“In August, seasons are changing and new produce is coming in. It’s a refresh
and a restart. We’re excited to celebrate the new produce at Downtown
Raleigh Restaurant Week.”
–Baxter Miller, co-founder of Bit & Grain
by Jessie Ammons
photograph by Lissa Gotwals
Keeping up with Baxter Miller, Sandra Davidson, and Ryan Stancil isn’t for the faint of heart: The trifecta behind the weekly online multimedia publication Bit & Grain spends most of its time on the road, finding and telling stories across the state. “We are passionate about everyday people and everyday life,” says Davidson. Each week, the Bit & Grain website reflects that passion with a variety of content ranging from longform account to photo essay and video. Follow a day in the life of an herbalist in Weaverville, read a hard-hitting Q&A with an investigative reporter at The News & Observer, or watch a recent performance by a young Chapel Hill-based bluegrass band. There are playlists, city travel guides, and recipes.
Regardless of the tale, the common theme is the three founders’ home state. All graduates of UNC-Chapel Hill, they felt creatively frustrated, Davidson says, and “dissatisfied with the stories being told about North Carolina, both within it and by the media outside.” In true millennial fashion, they set out to do it themselves and two years ago began publishing weekly content without any outside funding. To make it work, they tapped into the Raleigh creative community. Davidson says another motivating factor behind the Bit & Grain launch was to unite their friends who “worked in the arts, or had been honing this talent of writing or documentary work.” Those friends were the site’s first contributors, a list that has only grown. “We want it to be a platform for millennial creatives to publish their work,” Stancil says.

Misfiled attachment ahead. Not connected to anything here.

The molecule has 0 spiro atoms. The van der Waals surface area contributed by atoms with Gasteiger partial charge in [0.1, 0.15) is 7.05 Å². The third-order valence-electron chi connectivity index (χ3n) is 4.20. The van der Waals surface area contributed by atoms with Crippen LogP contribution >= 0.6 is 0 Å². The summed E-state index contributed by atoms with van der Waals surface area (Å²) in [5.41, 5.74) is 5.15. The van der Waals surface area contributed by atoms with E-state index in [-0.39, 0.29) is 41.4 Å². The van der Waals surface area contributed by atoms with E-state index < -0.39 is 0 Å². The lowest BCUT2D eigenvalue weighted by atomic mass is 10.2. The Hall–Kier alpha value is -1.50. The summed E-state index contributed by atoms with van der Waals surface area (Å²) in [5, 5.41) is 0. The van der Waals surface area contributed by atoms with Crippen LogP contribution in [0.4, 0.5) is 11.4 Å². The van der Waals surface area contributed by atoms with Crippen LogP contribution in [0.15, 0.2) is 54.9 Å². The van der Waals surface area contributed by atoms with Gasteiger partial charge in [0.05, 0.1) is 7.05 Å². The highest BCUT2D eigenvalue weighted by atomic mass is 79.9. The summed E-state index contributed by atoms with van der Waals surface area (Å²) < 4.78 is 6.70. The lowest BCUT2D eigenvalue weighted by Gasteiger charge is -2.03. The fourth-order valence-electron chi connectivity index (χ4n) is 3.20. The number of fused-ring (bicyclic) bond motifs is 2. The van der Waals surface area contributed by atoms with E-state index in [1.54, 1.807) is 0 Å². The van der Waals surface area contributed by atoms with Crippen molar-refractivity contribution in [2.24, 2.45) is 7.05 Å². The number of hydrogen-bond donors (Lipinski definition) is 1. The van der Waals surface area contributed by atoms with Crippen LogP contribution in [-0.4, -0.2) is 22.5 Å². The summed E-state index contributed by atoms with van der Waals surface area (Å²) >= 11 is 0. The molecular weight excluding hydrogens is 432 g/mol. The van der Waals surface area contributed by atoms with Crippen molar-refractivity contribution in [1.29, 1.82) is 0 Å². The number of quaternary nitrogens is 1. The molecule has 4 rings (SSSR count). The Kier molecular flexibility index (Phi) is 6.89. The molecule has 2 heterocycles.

Two years in, Bit & Grain has hit its stride and recently concluded a successful crowdfunding campaign. When not on the road, Miller, Davidson, and Stancil are at their headquarters in The Frontier at RTP. It’s a fitting home base because, of all the stories they tell, the capital city’s is one of their favorites. “Raleigh is a beautiful intersection of people and culture,” Stancil says. “It’s really incredible the transformation that’s happening.”
To keep up with them here, you’ve got to head to a restaurant.“We’re really excited to be part of a community that’s grown and developed and expanded so much in the past decade,” Stancil says. “We believe, in part, that’s been led by the food and beverage industry … As we’re thinking about foodways and thinking about the changing of seasons, we’re pausing to think about eating intentionally and about where our food comes from. Downtown Raleigh Restaurant Week is an opportunity to do that … to see what good is happening.”
Downtown Raleigh Restaurant Week takes place August 15-21, and this year there is a self-led progressive dinner option; learn more at godowntownraleigh.com/restaurant-week. Read Bit & Grain at bitandgrain.com